Six on Stage is a database of everyone who has ever taken part in the Eurovision Song Contest. In particular, it highlights backing performers – the unsung heroes who get trapped in glass boxes, thrown around on poles, sing their hearts out off stage or lurk in the shadows.
By recording the data in a structured way, the site can answer pressing questions like "Who has performed on the most entries?" (Georges Costa) and "Who has been involved with the most winning songs?" (legendary Irish conductor Noel Kelehan).
Statistics include all broadcast Contests up to 2022. Details will be added to the 2023 page as they emerge. Announced involvement in the cancelled 2020 Contest is included on the site for information but not included in overall stats.
The database currently contains 9,970 people across 1,684 songs, including 5,604 performers, 2,874 writers and 339 conductors.
There are lots of good sites with much of this data already and most of the existing information is spot on. But some song credits have been copied from site to site over the years with no checking, and what looks like a lot of independent sources supporting the same fact turn out to be one error copied several times.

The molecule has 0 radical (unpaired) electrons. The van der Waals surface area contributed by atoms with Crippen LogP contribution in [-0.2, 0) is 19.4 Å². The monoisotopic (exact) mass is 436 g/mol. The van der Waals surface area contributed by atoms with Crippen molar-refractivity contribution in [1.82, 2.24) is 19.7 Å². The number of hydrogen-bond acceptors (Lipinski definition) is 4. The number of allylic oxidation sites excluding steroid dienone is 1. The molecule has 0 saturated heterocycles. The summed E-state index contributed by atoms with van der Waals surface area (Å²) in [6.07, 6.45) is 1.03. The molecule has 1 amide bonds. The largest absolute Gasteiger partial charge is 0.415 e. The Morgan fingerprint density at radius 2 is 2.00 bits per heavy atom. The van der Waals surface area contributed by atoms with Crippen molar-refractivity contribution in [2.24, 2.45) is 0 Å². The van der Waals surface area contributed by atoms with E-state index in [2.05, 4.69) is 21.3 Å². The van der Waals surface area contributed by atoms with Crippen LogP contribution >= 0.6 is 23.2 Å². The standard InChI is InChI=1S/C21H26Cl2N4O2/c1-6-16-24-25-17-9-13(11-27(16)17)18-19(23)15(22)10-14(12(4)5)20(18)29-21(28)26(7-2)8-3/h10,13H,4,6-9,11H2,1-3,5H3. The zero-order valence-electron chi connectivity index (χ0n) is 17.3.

Checking, cleaning and tidying this data over time should at least mean that, while this site can't be 100% correct, the information is the best available and gradually getting better.
This site divides performers into named artists and backing performers.
A named artist is the person or group credited during the Eurovision Song Contest. If the act is a band, all performing members are counted as even if they aren't singing. Backing performers are those who go uncredited on the night, regardless of their role.
In general people are listed by their stage name although mononymous performers often have their full name given to avoid confusion – I've tended to use Wikipedia's naming convention as a guide. Using the search box, you should be able to find people under alternative names. And yes, there really are two Niamh Kavanaghs on the same song.
My name is Will and I love data.
...have corrections or missing information? Don't shut up about it. Email [email protected].
There was good news for lovers of both railways and the Eurovision Song Contest this year as Moldova’s Zdob și Zdub returned to the competition to celebrate a train journey between Chișinău and Bucharest.
But trains, stations and railway are nothing new to the lyrics of Eurovision, with over 25 songs featuring them in some way. So here is a rundown of the 10 most railwayish entries from 66 years of the Eurovision Song Contest.Read more